The problem, however, becomes more complicated when we confront the many different kinds of churches who claim to hold - and to a degree do hold - to what are called the fundamentals, but who are nevertheless divided as to many important doctrines. They are divided, for example, as to the truth of predestination, divided with respect to the atonement, divided with respect to the doctrine of the Lord's return; or they may differ sharply with respect to the sacraments or the exercise of Christian discipline."
Thus, in the end, when it all comes down to reality, there is no "absolute cleavage" between the true church and the false church. According to the PRC, there are certainly totally false churches that totally reject the fundamentals, but the "true churches" are somewhere in between the "totally true churches that only exist in principle but not in reality" and the totally false churches. And these churches that "to a degree do hold to what are called the fundamentals" are churches to which true Christians can belong. Hoeksema mentioned that "the atonement" was one of "the very fundamentals of the faith" in one paragraph, but he then goes on in the very next paragraph to say that there are these churches that "to a degree do hold to what are are called the fundamentals" that "are divided with respect to the atonement"! What kind of double-talk is that? Either the atonement is one of the very fundamentals of the faith or it isn't! And what about predestination? That's not a fundamental doctrine?
So again we see that when it all comes down to where the rubber meets the road, there is no true antithesis for the PRC. It's all just Robbins-like bluster and bombast (see "The Trinity Review: Two-Faced Paper Tiger"). They believe that there are churches who deny biblical predestination and the biblical atonement that are one of those "in-between churches" in which there are actually believers and in which the "fundamentals" are being preached. Gag.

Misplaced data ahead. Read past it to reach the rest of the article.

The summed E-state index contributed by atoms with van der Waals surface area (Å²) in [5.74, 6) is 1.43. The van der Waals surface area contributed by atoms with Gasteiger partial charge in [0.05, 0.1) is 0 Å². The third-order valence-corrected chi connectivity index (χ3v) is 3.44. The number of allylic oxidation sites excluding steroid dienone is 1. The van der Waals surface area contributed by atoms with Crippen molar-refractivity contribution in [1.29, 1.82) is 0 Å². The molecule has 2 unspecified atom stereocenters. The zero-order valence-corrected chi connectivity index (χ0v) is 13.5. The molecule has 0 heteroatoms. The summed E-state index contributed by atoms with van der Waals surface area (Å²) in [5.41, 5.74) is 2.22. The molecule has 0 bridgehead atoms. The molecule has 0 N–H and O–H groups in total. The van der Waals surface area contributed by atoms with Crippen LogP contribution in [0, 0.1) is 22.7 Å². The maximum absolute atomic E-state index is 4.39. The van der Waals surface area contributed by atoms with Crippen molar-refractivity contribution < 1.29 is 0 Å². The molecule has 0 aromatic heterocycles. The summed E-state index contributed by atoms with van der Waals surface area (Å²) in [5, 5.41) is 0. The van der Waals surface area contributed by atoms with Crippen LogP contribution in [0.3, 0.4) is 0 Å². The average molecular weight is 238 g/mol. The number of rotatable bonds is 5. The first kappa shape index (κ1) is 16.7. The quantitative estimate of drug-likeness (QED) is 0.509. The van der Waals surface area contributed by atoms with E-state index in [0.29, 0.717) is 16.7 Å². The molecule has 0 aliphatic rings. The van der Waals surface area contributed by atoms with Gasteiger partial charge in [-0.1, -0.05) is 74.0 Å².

And what do denominations like the PRC say to people around the world regarding joining a local church? Well, if there's no PRC in the area, they say that the people are commanded to join the "purest" church in the area, even if the choice is between an Arminian Baptist and a Roman Catholic church. They say that people should go to the Arminian Baptist church because it is "more pure" or has "more of the marks of the true church" than the Roman Catholic church. They tell them to join Synagogue of Satan rather than Mother of Synagogue of Satan. Other "Reformed" denominations such as the OPC and PCA say the same thing. Going to some "worship service" at some church building, even if the "church" denies efficacious atonement, is more important to them than whether or not pure doctrine is being taught there. In fact, I've heard some of these preachers say that it is important that when someone goes on a vacation that includes being away from the home church on Sunday, that they should find some kind of church wherever they're vacationing and go there, no matter if the church disagrees on issues like the atonement! Why not just tell them to go visit a Church of Satan on their vacation? It's the same thing! For some, it's the whole "Sabbath-keeping" junk. They believe they're really not "keeping the Sabbath" unless they go to some kind of worship service on Sunday at some kind of church, preferably the "most pure" church they can find, even if that church denies efficacious atonement.
Contrary to the dung of the PRC, OPC, PCA, and all others who believe like they do, Christians are either to worship with a TRUE CHURCH or with NO CHURCH. Those are the only two choices. And if there is no true church in the area, the Christian will not just worship with the "best he can find"; he will not worship with any church, and he will strive to look for a true church with whom he can worship, even if it means moving to another location.